CJ Coward (vocals/guitar), Sid Ayyagari (guitar/vocals), Jonah Pfluger (bass/vocals) and Davis Beaston (drums/vocals) are four young guys who happen to be friends and rock out together. Abandon Earth may not be the most inventive rock band to come out his year but their no frills EP Proximity to the Sun still contains some decent songs.
The band rocks and indiscriminately picks at genres but mostly align with alternative ‘90s bands like The Smashing Pumpkins and the lesser-known Hum. You can hear riffs that are comparable throughout and maybe sudden flashes of the one the best drummers in rock history - Jimmy Chamberlin.
Coward sounds like a young guy when he sings. It’s not an insult or praise but just an observation. He sounds like he is about the legal voting age and it is a factor to how the music plays out. The rest of the band holds down the fort pretty well. There wasn’t one particular instrument that stuck out to me time and time again. Most of the songs revolve around a power chord progression, lead guitar, a steady, a simple bass line and drums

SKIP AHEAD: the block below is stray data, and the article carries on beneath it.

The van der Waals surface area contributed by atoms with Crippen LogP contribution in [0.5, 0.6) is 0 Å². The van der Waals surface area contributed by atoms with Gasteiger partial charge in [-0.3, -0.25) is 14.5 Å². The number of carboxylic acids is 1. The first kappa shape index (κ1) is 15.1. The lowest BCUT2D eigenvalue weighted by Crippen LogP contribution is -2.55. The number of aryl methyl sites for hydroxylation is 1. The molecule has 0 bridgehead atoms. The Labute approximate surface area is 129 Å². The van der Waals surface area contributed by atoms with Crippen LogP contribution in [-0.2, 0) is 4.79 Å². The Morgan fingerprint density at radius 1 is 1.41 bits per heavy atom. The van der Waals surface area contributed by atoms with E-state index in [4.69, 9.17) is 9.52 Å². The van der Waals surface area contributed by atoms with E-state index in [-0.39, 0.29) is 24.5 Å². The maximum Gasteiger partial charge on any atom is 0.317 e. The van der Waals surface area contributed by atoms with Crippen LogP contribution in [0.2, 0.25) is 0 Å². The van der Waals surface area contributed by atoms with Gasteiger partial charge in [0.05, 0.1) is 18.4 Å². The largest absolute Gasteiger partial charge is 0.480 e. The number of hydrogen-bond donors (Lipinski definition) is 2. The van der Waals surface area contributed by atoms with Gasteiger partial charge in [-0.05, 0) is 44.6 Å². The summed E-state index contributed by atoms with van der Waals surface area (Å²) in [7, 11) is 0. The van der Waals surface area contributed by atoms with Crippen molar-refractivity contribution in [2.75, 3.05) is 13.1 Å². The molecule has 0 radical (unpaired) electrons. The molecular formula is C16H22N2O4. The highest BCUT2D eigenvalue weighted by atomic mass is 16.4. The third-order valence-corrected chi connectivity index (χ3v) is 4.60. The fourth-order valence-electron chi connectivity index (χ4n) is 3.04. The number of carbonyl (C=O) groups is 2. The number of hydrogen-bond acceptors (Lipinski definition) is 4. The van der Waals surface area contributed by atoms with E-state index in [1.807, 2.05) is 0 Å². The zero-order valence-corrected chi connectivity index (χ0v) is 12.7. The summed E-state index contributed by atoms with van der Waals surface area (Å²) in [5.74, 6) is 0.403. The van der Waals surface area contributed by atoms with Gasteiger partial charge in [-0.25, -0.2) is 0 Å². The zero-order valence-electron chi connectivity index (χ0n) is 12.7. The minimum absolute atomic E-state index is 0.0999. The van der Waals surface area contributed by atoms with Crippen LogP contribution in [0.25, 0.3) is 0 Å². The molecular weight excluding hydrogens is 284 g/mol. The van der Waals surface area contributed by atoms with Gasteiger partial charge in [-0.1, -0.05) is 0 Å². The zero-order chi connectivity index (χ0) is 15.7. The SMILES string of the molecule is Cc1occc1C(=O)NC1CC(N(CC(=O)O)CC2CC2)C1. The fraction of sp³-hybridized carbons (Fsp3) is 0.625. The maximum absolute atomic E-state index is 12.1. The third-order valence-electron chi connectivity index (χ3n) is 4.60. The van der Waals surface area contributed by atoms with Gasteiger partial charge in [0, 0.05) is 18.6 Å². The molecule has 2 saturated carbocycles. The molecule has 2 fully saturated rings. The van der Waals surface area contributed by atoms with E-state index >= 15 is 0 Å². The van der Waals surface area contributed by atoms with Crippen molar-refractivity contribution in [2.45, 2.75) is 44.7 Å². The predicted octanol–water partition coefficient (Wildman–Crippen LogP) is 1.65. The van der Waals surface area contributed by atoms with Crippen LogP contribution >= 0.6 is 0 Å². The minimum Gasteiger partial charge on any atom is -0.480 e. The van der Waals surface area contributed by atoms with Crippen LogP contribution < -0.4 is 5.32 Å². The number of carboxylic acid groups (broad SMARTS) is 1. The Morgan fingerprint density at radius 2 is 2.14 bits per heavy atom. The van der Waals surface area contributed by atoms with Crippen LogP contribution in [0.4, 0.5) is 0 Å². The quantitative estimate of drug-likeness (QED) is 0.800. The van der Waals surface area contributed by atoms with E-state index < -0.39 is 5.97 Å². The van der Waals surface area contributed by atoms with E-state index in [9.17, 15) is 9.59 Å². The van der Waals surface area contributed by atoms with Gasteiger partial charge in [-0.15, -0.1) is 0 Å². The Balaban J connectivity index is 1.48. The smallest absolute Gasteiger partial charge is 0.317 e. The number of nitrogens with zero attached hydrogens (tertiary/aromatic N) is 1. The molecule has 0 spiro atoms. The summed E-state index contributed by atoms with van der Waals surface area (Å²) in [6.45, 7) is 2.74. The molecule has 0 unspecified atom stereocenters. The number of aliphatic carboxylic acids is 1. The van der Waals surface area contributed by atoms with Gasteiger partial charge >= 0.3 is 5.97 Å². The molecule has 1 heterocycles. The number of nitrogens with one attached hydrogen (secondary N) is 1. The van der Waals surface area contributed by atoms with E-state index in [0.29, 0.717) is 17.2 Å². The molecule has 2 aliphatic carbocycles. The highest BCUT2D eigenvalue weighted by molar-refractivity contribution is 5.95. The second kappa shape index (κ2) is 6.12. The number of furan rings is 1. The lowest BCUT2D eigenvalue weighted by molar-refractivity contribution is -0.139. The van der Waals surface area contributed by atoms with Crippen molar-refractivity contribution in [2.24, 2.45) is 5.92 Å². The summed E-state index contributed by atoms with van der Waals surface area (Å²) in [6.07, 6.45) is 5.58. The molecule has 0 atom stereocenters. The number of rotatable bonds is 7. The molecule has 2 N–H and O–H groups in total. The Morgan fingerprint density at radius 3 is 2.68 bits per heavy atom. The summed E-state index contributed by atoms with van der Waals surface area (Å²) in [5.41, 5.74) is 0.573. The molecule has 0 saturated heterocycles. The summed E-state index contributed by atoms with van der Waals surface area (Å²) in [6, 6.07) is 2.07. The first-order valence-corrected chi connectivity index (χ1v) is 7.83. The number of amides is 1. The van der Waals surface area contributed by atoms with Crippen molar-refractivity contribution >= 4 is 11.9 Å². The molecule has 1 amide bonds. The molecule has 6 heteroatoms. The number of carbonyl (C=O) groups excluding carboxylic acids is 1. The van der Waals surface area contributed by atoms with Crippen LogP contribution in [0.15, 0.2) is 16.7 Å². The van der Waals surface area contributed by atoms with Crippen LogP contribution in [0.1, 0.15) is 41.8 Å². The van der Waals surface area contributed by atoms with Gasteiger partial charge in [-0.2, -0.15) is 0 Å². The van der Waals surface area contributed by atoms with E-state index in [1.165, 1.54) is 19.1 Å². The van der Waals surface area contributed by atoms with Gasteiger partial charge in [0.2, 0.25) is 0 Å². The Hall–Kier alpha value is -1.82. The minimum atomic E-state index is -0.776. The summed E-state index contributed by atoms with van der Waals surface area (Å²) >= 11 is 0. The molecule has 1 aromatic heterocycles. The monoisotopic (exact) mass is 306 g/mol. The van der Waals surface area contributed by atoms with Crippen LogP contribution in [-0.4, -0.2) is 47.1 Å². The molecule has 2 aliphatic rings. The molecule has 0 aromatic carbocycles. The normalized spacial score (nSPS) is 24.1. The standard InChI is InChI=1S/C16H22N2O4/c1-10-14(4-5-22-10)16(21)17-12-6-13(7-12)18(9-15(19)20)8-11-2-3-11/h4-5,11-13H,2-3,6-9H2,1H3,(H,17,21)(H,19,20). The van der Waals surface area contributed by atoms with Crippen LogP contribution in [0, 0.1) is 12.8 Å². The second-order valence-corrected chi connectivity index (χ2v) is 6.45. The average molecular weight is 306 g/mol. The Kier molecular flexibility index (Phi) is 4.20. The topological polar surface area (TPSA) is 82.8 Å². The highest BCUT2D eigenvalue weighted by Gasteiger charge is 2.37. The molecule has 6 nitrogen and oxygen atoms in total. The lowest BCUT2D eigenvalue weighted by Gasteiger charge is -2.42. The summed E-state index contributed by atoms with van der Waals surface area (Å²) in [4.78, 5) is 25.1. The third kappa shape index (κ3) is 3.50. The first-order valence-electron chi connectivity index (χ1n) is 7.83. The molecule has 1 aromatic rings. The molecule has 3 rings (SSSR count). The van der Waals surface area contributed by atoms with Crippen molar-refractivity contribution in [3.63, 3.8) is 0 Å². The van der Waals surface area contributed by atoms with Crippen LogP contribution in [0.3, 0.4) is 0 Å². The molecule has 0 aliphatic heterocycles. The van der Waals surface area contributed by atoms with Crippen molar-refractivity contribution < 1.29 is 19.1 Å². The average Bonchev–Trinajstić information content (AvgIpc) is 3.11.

The band opens with opens with “Eh, Bomb a Nation.” They do a good job mixing it up in the beginning to keep your attention. Riffs ascend and then descend before settling into the first verse where Coward sings, “I can't help myself but push you all away / Glass rooms have no secrets, occupy my space / Full capacity stripped from reality my brain stem seems misplaced / I can't give it up today.”
The guitars sound like something you would hear from Hum on “Needles” while “Whole Again” utilizes clean guitar at least part of the time. More Hum influenced guitar patterns emerge on “Dream” which is arguably the highlight on the EP.
Abandon Earth can play well and have some chemistry but still need to do some digging. That don’t have much of defined sound, which yells this is Abandon Earth. It’s broad and the band seems to be wearing their influences on their sleeve. I’m going to wager this band hasn’t been playing together for very long. The good news they know how to rock and are young - now comes the hard part - finding the X-factor that makes the music stick out like a sore thumb.
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